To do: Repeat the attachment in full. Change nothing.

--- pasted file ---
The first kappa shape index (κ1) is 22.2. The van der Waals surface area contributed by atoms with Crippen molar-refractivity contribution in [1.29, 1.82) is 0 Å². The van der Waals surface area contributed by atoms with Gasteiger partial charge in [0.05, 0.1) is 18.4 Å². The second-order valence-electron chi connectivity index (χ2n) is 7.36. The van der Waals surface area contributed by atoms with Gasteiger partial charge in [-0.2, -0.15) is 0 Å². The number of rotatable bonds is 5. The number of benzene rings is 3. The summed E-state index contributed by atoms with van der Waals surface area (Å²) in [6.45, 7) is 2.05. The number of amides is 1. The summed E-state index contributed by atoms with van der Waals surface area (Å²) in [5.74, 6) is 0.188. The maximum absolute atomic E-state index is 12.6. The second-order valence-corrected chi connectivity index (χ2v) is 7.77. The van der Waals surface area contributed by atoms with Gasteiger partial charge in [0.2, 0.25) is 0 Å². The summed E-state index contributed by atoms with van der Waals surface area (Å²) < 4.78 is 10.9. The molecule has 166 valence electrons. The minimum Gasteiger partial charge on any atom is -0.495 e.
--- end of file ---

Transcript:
The first kappa shape index (κ1) is 22.2. The van der Waals surface area contributed by atoms with Crippen molar-refractivity contribution in [1.29, 1.82) is 0 Å². The van der Waals surface area contributed by atoms with Gasteiger partial charge in [0.05, 0.1) is 18.4 Å². The second-order valence-electron chi connectivity index (χ2n) is 7.36. The van der Waals surface area contributed by atoms with Gasteiger partial charge in [-0.2, -0.15) is 0 Å². The number of rotatable bonds is 5. The number of benzene rings is 3. The summed E-state index contributed by atoms with van der Waals surface area (Å²) in [6.45, 7) is 2.05. The number of amides is 1. The summed E-state index contributed by atoms with van der Waals surface area (Å²) in [5.74, 6) is 0.188. The maximum absolute atomic E-state index is 12.6. The second-order valence-corrected chi connectivity index (χ2v) is 7.77. The van der Waals surface area contributed by atoms with Gasteiger partial charge in [0.2, 0.25) is 0 Å². The summed E-state index contributed by atoms with van der Waals surface area (Å²) < 4.78 is 10.9. The molecule has 166 valence electrons. The minimum Gasteiger partial charge on any atom is -0.495 e.